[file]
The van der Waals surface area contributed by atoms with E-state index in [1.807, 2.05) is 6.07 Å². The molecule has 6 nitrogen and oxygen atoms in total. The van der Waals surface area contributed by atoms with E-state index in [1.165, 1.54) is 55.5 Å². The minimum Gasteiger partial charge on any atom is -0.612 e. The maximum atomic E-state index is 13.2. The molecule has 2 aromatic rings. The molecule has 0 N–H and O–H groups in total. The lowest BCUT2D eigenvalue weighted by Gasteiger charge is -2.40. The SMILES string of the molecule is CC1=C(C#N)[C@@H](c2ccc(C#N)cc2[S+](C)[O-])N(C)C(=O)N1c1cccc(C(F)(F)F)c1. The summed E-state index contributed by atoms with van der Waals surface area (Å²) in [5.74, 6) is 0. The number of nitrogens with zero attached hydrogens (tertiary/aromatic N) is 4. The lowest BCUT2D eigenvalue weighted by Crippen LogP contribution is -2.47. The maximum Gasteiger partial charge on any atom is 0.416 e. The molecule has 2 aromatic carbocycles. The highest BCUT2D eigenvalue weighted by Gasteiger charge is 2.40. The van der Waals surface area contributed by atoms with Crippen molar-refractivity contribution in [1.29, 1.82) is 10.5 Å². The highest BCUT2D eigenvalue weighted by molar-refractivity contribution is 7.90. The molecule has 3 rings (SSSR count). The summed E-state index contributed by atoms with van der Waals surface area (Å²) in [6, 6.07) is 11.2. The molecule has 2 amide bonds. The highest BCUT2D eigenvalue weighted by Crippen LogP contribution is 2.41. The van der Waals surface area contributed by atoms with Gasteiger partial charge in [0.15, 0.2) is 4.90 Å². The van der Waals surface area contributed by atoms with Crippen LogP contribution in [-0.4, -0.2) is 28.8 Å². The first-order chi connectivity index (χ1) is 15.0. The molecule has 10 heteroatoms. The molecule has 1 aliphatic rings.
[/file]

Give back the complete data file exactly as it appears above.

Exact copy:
The van der Waals surface area contributed by atoms with E-state index in [1.807, 2.05) is 6.07 Å². The molecule has 6 nitrogen and oxygen atoms in total. The van der Waals surface area contributed by atoms with E-state index in [1.165, 1.54) is 55.5 Å². The minimum Gasteiger partial charge on any atom is -0.612 e. The maximum atomic E-state index is 13.2. The molecule has 2 aromatic rings. The molecule has 0 N–H and O–H groups in total. The lowest BCUT2D eigenvalue weighted by Gasteiger charge is -2.40. The SMILES string of the molecule is CC1=C(C#N)[C@@H](c2ccc(C#N)cc2[S+](C)[O-])N(C)C(=O)N1c1cccc(C(F)(F)F)c1. The summed E-state index contributed by atoms with van der Waals surface area (Å²) in [5.74, 6) is 0. The number of nitrogens with zero attached hydrogens (tertiary/aromatic N) is 4. The lowest BCUT2D eigenvalue weighted by Crippen LogP contribution is -2.47. The maximum Gasteiger partial charge on any atom is 0.416 e. The molecule has 2 aromatic carbocycles. The highest BCUT2D eigenvalue weighted by Gasteiger charge is 2.40. The van der Waals surface area contributed by atoms with Crippen molar-refractivity contribution in [1.29, 1.82) is 10.5 Å². The highest BCUT2D eigenvalue weighted by molar-refractivity contribution is 7.90. The molecule has 3 rings (SSSR count). The summed E-state index contributed by atoms with van der Waals surface area (Å²) in [6, 6.07) is 11.2. The molecule has 2 amide bonds. The highest BCUT2D eigenvalue weighted by Crippen LogP contribution is 2.41. The van der Waals surface area contributed by atoms with Gasteiger partial charge in [0.15, 0.2) is 4.90 Å². The van der Waals surface area contributed by atoms with Crippen LogP contribution in [-0.4, -0.2) is 28.8 Å². The first-order chi connectivity index (χ1) is 15.0. The molecule has 10 heteroatoms. The molecule has 1 aliphatic rings.